FROM time to time we all sit and wonder about the kind of home we’d have if money were no object. Imagine the bedroom. Vast flatscreen telly? De rigueur. Cavernous walk-in wardrobe? Yes please, ideally with outfits rotated electronically. En suite with jacuzzi? Why not. Supercar hoisted up and parked at the end of the bed? Hang on.
“The funny thing is that it wasn’t that amazing a car,” says interior designer to the super rich, Martin Kemp, of a project carried out for one client. “It was only a Lamborghini, hardly something really impressive like a Bugatti.”
Right, of course. There’s an elevated world in which Lamborghinis are a bit small-time, but parking one at the end of the bed is probably a bit of a wheeze. It’s a world where homes, yachts and jets are accumulated like art – badges of status demonstrated through outlandishness, ambition and sheer expense.
“The circles our clients move in, it’s all about the watch you own, the shoes you wear, and property is the same – it’s about having something one-off,” Kemp says.
One-off is Kemp’s raison d’etre. You won’t have heard of him but you’ll likely be aware of some of the projects he’s overseen, as head of design for brothers Christian and Nick Candy, London’s pre-eminent luxury developers. Their flagship project, the under-construction 1 Hyde Park, set a world record last year when a penthouse was sold for more than £100m.
It’s been a rocky recession for the Candys. They lost £5m on their NoHo Square project in Fitzrovia, plans to redevelop Chelsea Barracks came up against opposition from residents, and a venture in Berverly Hills ran into trouble when a partner, Icelandic bank Kaupthing, went bust.
But large-scale developing isn’t all they do. While that’s on the slow-burn, Candy & Candy, the brothers’ interior design and management practise, continues converting the homes – and yachts, and even jets – of clients including film stars, oligarchs, tycoons and financiers into palaces of unbelievable wonder. Instead of buying and selling, the rich are decking out their homes anew. Which is why I find myself with my shoes off in Belgravia, tip-toeing round a bachelor pad worth something north of £20m, to see just what this level of design extravagance can bring you.
The apartment is part of a small Candy development at Chesham Place, Belgravia, in a building designed by Lord Foster. It’s stuffed with art by Dali, Picasso and Hockney amongst others, loaned by a gallery which brings clients here to view works in situ. But it’s as a demonstration of the extremes to which you can push design – if you have the wedge – that the place is really interesting. Every fixture, fitting and feature drips sleek, sumptuous quality. Floors are gleaming marble, doors are wrapped in thick, dark leather, and lavish fur quilts adorn the gigantic, custom-made beds. “It’s not just any fur,” says Kemp, seriously. “It’s very rare rabbit fur, from Tibet.”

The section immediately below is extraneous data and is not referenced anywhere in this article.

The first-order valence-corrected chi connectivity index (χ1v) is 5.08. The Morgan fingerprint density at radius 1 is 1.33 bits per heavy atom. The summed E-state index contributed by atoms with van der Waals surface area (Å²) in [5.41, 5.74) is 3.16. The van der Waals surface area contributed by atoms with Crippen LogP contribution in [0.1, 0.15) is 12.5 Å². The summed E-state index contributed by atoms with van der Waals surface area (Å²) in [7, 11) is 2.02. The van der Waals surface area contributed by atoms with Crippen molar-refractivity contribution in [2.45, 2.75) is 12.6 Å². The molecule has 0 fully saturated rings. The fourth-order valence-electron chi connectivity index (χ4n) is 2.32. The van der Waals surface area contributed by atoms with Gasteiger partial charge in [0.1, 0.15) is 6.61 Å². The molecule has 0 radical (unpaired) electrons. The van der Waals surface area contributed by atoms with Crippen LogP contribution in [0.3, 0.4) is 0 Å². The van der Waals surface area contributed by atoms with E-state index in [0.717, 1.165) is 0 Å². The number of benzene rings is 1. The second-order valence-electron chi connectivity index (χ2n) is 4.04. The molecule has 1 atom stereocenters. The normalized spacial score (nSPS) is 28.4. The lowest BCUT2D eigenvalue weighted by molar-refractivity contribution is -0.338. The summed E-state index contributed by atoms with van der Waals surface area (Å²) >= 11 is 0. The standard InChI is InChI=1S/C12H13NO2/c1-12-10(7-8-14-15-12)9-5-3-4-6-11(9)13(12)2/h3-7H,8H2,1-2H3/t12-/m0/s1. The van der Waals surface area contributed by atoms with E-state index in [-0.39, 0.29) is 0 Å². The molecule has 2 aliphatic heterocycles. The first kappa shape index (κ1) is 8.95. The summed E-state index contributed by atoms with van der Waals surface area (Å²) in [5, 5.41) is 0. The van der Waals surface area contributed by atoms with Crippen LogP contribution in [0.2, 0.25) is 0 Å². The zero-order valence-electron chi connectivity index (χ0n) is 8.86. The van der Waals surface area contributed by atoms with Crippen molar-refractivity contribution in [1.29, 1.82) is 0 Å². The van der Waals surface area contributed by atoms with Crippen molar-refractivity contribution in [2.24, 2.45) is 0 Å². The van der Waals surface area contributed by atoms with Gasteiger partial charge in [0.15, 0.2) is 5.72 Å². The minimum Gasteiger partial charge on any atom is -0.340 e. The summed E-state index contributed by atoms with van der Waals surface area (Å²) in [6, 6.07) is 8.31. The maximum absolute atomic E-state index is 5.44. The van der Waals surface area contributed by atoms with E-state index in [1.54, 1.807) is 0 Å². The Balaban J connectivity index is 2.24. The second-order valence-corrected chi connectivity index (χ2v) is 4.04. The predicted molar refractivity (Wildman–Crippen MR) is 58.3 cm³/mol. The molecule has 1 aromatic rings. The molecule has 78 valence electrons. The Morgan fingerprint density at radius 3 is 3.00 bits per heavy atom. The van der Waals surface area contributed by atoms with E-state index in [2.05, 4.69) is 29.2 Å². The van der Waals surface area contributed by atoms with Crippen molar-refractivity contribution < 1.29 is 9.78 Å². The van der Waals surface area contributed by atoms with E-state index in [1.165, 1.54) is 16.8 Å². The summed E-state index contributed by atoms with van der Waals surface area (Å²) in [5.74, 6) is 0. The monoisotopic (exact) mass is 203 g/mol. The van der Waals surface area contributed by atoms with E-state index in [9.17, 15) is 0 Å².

Indulgence on this level has little interest in anything as niggardly as ethical sourcing (unless it’s a stipulation of the client, of course). Kemp travels the world finding the most hard-to-find, elite and downright extravagant materials, before having each textile and furniture piece made for specific projects and clients. In the living room of the Belgravia pad, the low, spacious sofas and seats are separated from the dining area by a screen made of three plasma TVs standing in a row on swivelling poles. Each is encased in futuristic cracked metal, and a specially-commissioned piece of video art plays on them. I am wowed.
Then Kemp says: “We’d done all this, but we decided the place still needed some wow factor.”
Oh. Wow factor, like car prestige, is clearly relative, and I’m about to find out just how. We clamber into a lift – leather-lined, of course – and descend to a mezzanine housing a gym that would shame the smartest hotels. I barely notice it, though, for its floor-to-ceiling window looks out on a massive underground swimming pool. It’s gloriously absurd – a lothario’s lair, a bat cave of decadence, with colossal marble walls, a catwalk running through the middle of the pebble-floored pool and spa zones arranged round it. And the far wall is an enormous cinema projection screen. It’s not what you expect to lurk beneath Belgravia’s elegant streets.
This is slick, garish opulence for a slick and garish bloke, probably with garages full of both Lamborghinis and Bugattis all over the world. Upstairs there’s a no less lavish, but much more refined and graceful flat decked out in art deco sumptuousness for a more mature kind of client. Kemp says it isn’t about designing within a prescribed style or fashion, so much as making the fantasies of the rich come true with as much class and panache as possible. It must be a fun job.
“I’m very humble about it – they employ us and as a result we can employ talented artisans to make these beautiful things. You can call something bad taste, but then you could see it as just having fun – we’re delivering dreams, and if that means purple walls with green spots, it would be a very elegant purple with a perfect spot.”